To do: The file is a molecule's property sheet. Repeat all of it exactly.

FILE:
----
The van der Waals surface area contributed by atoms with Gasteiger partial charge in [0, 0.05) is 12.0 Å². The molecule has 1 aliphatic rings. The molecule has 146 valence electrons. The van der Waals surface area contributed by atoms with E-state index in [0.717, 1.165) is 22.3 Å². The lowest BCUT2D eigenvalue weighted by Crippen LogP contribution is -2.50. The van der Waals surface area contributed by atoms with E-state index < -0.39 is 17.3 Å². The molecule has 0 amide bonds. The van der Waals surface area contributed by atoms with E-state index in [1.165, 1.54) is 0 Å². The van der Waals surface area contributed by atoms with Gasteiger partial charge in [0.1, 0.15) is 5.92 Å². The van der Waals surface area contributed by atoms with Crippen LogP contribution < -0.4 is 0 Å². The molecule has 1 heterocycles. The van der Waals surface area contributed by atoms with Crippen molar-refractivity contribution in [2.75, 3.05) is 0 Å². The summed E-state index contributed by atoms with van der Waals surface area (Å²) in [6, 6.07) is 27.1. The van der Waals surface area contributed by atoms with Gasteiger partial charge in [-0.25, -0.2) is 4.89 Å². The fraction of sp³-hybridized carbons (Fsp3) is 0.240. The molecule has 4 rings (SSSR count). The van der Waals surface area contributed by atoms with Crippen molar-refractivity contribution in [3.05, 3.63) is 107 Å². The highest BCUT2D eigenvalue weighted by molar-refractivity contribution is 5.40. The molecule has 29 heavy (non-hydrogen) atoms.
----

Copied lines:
The van der Waals surface area contributed by atoms with Gasteiger partial charge in [0, 0.05) is 12.0 Å². The molecule has 1 aliphatic rings. The molecule has 146 valence electrons. The van der Waals surface area contributed by atoms with E-state index in [0.717, 1.165) is 22.3 Å². The lowest BCUT2D eigenvalue weighted by Crippen LogP contribution is -2.50. The van der Waals surface area contributed by atoms with E-state index < -0.39 is 17.3 Å². The molecule has 0 amide bonds. The van der Waals surface area contributed by atoms with E-state index in [1.165, 1.54) is 0 Å². The van der Waals surface area contributed by atoms with Gasteiger partial charge in [0.1, 0.15) is 5.92 Å². The van der Waals surface area contributed by atoms with Crippen LogP contribution < -0.4 is 0 Å². The molecule has 1 heterocycles. The van der Waals surface area contributed by atoms with Crippen molar-refractivity contribution in [2.75, 3.05) is 0 Å². The summed E-state index contributed by atoms with van der Waals surface area (Å²) in [6, 6.07) is 27.1. The van der Waals surface area contributed by atoms with Gasteiger partial charge in [-0.25, -0.2) is 4.89 Å². The fraction of sp³-hybridized carbons (Fsp3) is 0.240. The molecule has 4 rings (SSSR count). The van der Waals surface area contributed by atoms with Crippen molar-refractivity contribution in [3.05, 3.63) is 107 Å². The highest BCUT2D eigenvalue weighted by molar-refractivity contribution is 5.40. The molecule has 29 heavy (non-hydrogen) atoms.